(*) designates unordered lists.
In late 2005, Dean Gray released a mash-up version of the album—called American Edit—and became a cause célèbre when the artist was served with a cease and desist order by Green Day's record label. Tracks include "Dr. Who on Holiday" and "Boulevard of Broken Songs". Billie Joe Armstrong later stated that he heard one of the songs on the radio and enjoyed it.
Shortly after the album was released there was speculation that American Idiot might be made into a movie. VH1 quoted Armstrong as saying "We've definitely been talking about someone writing a script for it, and there's been a few different names that have been thrown at us. It sounds really exciting, but for right now it's just talk." Armstrong later stated that shooting would begin for American Idiot: The Motion Picture in 2006, stressing, "We want to see how it turns out first so that it doesn't suck." On June 1, 2006 Armstrong announced in an interview with MTV.com that "it's definitely unfolding" and that "every single week there's more ideas about doing a film for American Idiot, and it's definitely going to happen," but the band later said, "It is gonna take a little while." Armstrong mentioned that this project is currently on hold to work on their music.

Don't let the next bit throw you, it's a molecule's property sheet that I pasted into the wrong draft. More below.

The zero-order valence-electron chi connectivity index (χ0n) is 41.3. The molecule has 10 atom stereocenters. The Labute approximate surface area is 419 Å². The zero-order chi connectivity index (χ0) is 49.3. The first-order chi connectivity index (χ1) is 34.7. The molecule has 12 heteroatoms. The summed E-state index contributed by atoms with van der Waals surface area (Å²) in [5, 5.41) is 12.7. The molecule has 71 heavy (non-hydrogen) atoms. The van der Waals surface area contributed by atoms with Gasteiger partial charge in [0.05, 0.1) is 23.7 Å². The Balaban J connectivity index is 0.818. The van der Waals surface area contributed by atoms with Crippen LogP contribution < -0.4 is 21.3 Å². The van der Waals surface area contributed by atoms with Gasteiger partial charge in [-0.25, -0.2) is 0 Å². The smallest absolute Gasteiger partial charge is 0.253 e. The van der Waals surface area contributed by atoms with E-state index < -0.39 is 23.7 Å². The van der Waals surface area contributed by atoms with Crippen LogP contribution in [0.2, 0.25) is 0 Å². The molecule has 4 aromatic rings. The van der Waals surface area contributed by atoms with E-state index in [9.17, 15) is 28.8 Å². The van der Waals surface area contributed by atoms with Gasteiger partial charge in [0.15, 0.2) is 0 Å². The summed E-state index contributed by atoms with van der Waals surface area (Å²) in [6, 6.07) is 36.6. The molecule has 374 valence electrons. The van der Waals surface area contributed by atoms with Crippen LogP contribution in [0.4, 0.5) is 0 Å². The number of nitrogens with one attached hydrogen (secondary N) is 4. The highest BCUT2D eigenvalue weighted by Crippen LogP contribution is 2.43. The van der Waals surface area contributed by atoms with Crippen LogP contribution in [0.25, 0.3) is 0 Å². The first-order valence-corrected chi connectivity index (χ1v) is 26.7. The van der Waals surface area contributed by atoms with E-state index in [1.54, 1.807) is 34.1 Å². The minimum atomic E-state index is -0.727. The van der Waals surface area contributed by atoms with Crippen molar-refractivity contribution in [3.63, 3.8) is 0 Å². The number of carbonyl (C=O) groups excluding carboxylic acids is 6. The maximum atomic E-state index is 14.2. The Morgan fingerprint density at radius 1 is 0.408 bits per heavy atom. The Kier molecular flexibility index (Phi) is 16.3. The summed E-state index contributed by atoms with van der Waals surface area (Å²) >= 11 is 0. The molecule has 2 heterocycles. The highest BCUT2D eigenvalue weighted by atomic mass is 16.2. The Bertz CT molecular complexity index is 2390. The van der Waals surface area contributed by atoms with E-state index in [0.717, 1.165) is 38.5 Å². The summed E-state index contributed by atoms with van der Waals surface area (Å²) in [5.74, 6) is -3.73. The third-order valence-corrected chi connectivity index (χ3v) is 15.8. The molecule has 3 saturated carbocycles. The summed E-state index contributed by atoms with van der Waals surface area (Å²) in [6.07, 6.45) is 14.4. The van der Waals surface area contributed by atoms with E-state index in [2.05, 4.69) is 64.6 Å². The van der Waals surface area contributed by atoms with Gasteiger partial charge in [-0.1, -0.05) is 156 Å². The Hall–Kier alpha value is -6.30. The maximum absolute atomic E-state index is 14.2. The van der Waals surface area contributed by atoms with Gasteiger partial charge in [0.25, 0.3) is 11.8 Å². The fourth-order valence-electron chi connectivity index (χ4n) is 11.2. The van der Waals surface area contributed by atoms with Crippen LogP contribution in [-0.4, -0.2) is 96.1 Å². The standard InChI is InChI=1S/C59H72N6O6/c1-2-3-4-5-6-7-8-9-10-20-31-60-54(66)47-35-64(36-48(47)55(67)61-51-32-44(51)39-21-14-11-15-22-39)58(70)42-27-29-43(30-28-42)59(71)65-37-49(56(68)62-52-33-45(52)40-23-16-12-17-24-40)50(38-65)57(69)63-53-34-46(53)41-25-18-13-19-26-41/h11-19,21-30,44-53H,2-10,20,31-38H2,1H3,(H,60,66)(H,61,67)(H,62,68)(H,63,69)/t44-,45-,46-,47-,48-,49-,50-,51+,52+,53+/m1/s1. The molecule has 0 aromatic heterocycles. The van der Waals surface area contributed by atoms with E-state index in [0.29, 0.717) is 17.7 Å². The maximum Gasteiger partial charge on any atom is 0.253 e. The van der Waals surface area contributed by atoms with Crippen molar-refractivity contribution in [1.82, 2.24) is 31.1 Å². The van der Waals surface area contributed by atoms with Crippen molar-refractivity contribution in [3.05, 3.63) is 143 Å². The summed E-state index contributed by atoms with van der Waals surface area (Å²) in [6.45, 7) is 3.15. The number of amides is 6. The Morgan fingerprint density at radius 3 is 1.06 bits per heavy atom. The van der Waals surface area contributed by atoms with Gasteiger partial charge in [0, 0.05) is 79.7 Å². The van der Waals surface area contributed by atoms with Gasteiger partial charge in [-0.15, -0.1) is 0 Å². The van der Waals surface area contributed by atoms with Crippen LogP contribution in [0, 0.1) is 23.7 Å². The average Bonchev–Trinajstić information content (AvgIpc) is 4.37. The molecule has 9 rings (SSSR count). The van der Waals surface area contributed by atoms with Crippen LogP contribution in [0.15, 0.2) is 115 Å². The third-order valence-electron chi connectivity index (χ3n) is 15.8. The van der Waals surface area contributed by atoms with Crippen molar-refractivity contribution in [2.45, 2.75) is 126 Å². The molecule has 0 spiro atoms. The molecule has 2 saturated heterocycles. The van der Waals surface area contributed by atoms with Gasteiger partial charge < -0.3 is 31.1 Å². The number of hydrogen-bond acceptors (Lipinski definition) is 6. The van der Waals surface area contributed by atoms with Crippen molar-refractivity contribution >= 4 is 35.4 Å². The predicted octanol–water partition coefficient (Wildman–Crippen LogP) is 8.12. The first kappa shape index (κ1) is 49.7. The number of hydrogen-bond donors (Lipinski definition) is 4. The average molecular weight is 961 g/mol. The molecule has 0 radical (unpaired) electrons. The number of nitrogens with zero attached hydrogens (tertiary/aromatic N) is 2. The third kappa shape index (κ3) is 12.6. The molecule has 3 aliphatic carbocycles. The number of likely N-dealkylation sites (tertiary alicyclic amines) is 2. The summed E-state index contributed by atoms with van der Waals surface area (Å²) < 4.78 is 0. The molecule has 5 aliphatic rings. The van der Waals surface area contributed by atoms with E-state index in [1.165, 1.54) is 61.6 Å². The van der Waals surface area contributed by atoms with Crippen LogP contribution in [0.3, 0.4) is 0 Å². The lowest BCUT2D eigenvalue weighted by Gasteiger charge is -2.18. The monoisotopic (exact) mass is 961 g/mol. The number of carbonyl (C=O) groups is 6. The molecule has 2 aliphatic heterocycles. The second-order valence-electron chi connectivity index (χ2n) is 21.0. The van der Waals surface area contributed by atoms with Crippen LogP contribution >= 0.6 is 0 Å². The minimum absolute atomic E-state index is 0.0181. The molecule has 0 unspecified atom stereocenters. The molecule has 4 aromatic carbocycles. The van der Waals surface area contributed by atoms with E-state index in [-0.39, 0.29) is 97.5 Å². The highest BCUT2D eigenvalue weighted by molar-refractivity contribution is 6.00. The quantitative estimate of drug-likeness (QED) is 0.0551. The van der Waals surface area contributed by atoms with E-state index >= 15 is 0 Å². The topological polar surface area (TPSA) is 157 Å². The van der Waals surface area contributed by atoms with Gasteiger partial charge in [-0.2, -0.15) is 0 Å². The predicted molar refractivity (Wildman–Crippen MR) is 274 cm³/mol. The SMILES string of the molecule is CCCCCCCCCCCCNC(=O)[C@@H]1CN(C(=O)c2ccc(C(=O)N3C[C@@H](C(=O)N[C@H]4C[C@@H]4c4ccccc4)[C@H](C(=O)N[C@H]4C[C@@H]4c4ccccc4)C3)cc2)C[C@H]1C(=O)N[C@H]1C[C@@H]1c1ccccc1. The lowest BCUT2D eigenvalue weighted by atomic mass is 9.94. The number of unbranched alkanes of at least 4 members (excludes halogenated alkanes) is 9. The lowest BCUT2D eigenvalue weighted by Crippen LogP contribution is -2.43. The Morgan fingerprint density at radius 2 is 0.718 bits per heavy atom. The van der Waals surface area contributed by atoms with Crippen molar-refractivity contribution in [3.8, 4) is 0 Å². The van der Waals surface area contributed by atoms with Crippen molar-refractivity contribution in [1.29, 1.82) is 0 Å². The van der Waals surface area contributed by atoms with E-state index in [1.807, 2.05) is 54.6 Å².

The American Idiot stage musical adaptation premiered at the Berkeley Repertory Theatre in September 2009. It was initially intended to run through October 11, but before the premiere, the theatre announced a three week extension. The new closing date is November 15. The musical is a collaboration between Green Day and director Michael Mayer. Green Day does not appear in the production, but the show features an onstage band.
The cast features Tony award winner John Gallagher Jr. as Johnny, Michael Esper as Will, Tony Vincent as St Jimmy, Rebecca Naomi Jones as Whatsername, Mary Faber as Heather, along with 14 other actors.  The show features all of the songs from the album American Idiot, some B-sides and a few songs from Green Day's next album, 21st Century Breakdown.
All lyrics by Armstrong (except where noted) and music by Green Day.
Note: for all the certification definitions see: Certifications